The original test involved 32 participants and a change in average subjective scoring between the two groups of 4.4 to 5.5. That means each group had sixteen participants. The improved second test had 92 total participants and showed a scoring difference of 4.3 to 51.

That’s a pretty small sample.

Especially for something that became received wisdom. A classic.

So how would people react if it turned out to be wrong?

Well, the Slate article answers that question pretty definitively. Because when the multi-lab tests came back, here’s what happened. Seventeen different labs replicated the experiment with nearly 2000 subjects. In half the participating labs, participants who smiled recorded a slightly higher average on the resulting happiness test (but much lower than in the original experiment). In the other half, it went the other way.

Net, net, there was no correlation at all. Zero.

Okay, so far you have just another sad story of a small sample size failure.

That’s not what really attracted my attention. Nope. What really made me laugh in utter disbelief was the comment of the “scientist” who had done the original research. Here it is, and I quote in full lest you think I’m about to exaggerate:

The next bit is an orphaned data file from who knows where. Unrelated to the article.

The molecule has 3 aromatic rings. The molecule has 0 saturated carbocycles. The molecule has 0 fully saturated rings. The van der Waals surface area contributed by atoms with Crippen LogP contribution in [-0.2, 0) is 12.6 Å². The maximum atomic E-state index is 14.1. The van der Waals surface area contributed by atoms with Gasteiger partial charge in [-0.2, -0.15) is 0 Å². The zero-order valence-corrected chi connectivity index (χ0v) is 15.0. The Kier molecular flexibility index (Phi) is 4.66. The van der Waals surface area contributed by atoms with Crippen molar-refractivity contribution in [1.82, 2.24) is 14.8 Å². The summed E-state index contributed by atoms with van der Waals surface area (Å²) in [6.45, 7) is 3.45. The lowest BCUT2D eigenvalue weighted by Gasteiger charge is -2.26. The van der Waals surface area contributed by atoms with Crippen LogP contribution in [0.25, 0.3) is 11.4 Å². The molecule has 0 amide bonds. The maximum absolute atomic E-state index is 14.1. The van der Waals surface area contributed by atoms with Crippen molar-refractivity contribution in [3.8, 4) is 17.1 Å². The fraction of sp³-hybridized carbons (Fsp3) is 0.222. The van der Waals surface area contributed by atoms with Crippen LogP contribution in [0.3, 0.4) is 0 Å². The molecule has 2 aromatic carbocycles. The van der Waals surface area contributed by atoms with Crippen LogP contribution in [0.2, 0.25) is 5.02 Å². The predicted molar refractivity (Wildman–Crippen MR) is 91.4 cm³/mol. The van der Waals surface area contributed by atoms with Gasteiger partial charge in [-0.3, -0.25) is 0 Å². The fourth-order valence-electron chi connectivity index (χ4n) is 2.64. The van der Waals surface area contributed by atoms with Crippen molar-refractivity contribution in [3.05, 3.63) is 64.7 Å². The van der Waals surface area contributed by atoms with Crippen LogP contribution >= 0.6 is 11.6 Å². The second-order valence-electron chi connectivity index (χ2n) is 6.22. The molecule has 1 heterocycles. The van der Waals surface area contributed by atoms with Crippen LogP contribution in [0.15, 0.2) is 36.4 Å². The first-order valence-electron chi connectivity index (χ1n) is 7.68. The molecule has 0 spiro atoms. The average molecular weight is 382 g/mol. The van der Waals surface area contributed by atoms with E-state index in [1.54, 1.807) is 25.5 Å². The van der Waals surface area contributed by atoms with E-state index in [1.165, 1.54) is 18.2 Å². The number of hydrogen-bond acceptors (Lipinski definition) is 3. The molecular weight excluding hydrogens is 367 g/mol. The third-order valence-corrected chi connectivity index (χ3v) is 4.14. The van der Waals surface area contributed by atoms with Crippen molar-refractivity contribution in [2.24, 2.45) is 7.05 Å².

“Fritz Strack has no regrets about the RRR, but then again, he doesn’t take its findings all that seriously. “I don’t see what we’ve learned,” he said.

Two years ago, while the replication of his work was underway, Strack wrote a takedown of the skeptics’ project with the social psychologist Wolfgang Stroebe. Their piece, called “The Alleged Crisis and the Illusion of Exact Replication,” argued that efforts like the RRR reflect an “epistemological misunderstanding,” since it’s impossible to make a perfect copy of an old experiment. People change, times change, and cultures change, they said. No social psychologist ever steps in the same river twice. Even if a study could be reproduced, they added, a negative result wouldn’t be that interesting, because it wouldn’t explain why the replication didn’t work.